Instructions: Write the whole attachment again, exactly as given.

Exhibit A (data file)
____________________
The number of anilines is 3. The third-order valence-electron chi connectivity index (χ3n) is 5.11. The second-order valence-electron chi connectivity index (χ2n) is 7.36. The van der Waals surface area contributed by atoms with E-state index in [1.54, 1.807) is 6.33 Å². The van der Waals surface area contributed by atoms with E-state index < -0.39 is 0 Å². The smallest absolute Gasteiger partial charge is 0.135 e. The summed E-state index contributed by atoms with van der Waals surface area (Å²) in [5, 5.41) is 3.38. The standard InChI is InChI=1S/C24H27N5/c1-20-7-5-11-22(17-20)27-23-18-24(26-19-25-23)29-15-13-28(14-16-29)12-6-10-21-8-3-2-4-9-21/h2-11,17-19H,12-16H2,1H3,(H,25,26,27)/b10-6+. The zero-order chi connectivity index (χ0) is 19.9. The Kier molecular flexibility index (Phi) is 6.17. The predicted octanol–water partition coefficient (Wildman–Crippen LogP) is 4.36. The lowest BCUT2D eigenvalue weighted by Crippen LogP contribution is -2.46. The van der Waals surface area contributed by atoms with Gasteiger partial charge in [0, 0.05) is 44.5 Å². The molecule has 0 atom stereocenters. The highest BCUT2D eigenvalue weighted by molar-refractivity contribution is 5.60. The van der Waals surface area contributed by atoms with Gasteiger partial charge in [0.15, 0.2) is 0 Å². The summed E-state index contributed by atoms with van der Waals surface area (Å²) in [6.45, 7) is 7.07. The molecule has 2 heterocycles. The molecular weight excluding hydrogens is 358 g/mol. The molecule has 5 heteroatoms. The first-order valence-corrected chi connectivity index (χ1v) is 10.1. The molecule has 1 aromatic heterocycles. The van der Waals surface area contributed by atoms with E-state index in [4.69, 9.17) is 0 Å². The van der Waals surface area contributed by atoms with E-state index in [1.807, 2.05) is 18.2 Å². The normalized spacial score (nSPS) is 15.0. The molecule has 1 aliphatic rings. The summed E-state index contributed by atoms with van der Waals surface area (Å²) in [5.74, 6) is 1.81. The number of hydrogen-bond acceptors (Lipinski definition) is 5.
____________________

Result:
The number of anilines is 3. The third-order valence-electron chi connectivity index (χ3n) is 5.11. The second-order valence-electron chi connectivity index (χ2n) is 7.36. The van der Waals surface area contributed by atoms with E-state index in [1.54, 1.807) is 6.33 Å². The van der Waals surface area contributed by atoms with E-state index < -0.39 is 0 Å². The smallest absolute Gasteiger partial charge is 0.135 e. The summed E-state index contributed by atoms with van der Waals surface area (Å²) in [5, 5.41) is 3.38. The standard InChI is InChI=1S/C24H27N5/c1-20-7-5-11-22(17-20)27-23-18-24(26-19-25-23)29-15-13-28(14-16-29)12-6-10-21-8-3-2-4-9-21/h2-11,17-19H,12-16H2,1H3,(H,25,26,27)/b10-6+. The zero-order chi connectivity index (χ0) is 19.9. The Kier molecular flexibility index (Phi) is 6.17. The predicted octanol–water partition coefficient (Wildman–Crippen LogP) is 4.36. The lowest BCUT2D eigenvalue weighted by Crippen LogP contribution is -2.46. The van der Waals surface area contributed by atoms with Gasteiger partial charge in [0, 0.05) is 44.5 Å². The molecule has 0 atom stereocenters. The highest BCUT2D eigenvalue weighted by molar-refractivity contribution is 5.60. The van der Waals surface area contributed by atoms with Gasteiger partial charge in [0.15, 0.2) is 0 Å². The summed E-state index contributed by atoms with van der Waals surface area (Å²) in [6.45, 7) is 7.07. The molecule has 2 heterocycles. The molecular weight excluding hydrogens is 358 g/mol. The molecule has 5 heteroatoms. The first-order valence-corrected chi connectivity index (χ1v) is 10.1. The molecule has 1 aromatic heterocycles. The van der Waals surface area contributed by atoms with E-state index in [4.69, 9.17) is 0 Å². The van der Waals surface area contributed by atoms with E-state index in [1.807, 2.05) is 18.2 Å². The normalized spacial score (nSPS) is 15.0. The molecule has 1 aliphatic rings. The summed E-state index contributed by atoms with van der Waals surface area (Å²) in [5.74, 6) is 1.81. The number of hydrogen-bond acceptors (Lipinski definition) is 5.